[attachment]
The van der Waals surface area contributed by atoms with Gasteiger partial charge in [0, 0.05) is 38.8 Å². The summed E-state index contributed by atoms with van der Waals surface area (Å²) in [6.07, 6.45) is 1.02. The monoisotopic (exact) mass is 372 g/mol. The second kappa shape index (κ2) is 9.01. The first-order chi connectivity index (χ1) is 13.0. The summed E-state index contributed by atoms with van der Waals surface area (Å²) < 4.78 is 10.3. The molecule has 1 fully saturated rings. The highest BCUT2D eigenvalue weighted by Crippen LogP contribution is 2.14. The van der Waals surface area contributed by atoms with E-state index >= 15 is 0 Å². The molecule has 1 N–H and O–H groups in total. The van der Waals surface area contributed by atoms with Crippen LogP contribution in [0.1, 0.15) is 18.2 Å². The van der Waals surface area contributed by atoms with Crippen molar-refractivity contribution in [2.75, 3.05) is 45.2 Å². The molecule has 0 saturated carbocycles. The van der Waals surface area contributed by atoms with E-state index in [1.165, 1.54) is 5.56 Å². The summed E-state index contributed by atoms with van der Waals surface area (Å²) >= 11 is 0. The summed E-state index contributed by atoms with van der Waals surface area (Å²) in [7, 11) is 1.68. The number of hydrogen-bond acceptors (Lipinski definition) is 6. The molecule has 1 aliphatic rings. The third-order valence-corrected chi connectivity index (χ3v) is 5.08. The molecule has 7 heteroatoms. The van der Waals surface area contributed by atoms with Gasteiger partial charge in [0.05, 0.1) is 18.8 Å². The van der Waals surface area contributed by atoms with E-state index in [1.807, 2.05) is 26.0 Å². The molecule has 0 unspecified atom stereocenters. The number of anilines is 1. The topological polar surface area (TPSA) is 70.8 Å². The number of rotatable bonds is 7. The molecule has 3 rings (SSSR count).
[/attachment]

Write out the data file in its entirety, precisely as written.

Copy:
The van der Waals surface area contributed by atoms with Gasteiger partial charge in [0, 0.05) is 38.8 Å². The summed E-state index contributed by atoms with van der Waals surface area (Å²) in [6.07, 6.45) is 1.02. The monoisotopic (exact) mass is 372 g/mol. The second kappa shape index (κ2) is 9.01. The first-order chi connectivity index (χ1) is 13.0. The summed E-state index contributed by atoms with van der Waals surface area (Å²) < 4.78 is 10.3. The molecule has 1 fully saturated rings. The highest BCUT2D eigenvalue weighted by Crippen LogP contribution is 2.14. The van der Waals surface area contributed by atoms with E-state index >= 15 is 0 Å². The molecule has 1 N–H and O–H groups in total. The van der Waals surface area contributed by atoms with Crippen LogP contribution in [0.1, 0.15) is 18.2 Å². The van der Waals surface area contributed by atoms with Crippen molar-refractivity contribution in [2.75, 3.05) is 45.2 Å². The molecule has 0 saturated carbocycles. The van der Waals surface area contributed by atoms with E-state index in [1.165, 1.54) is 5.56 Å². The summed E-state index contributed by atoms with van der Waals surface area (Å²) >= 11 is 0. The summed E-state index contributed by atoms with van der Waals surface area (Å²) in [7, 11) is 1.68. The number of hydrogen-bond acceptors (Lipinski definition) is 6. The molecule has 1 aliphatic rings. The third-order valence-corrected chi connectivity index (χ3v) is 5.08. The molecule has 7 heteroatoms. The van der Waals surface area contributed by atoms with Gasteiger partial charge in [0.05, 0.1) is 18.8 Å². The van der Waals surface area contributed by atoms with E-state index in [1.807, 2.05) is 26.0 Å². The molecule has 0 unspecified atom stereocenters. The number of anilines is 1. The topological polar surface area (TPSA) is 70.8 Å². The number of rotatable bonds is 7. The molecule has 3 rings (SSSR count).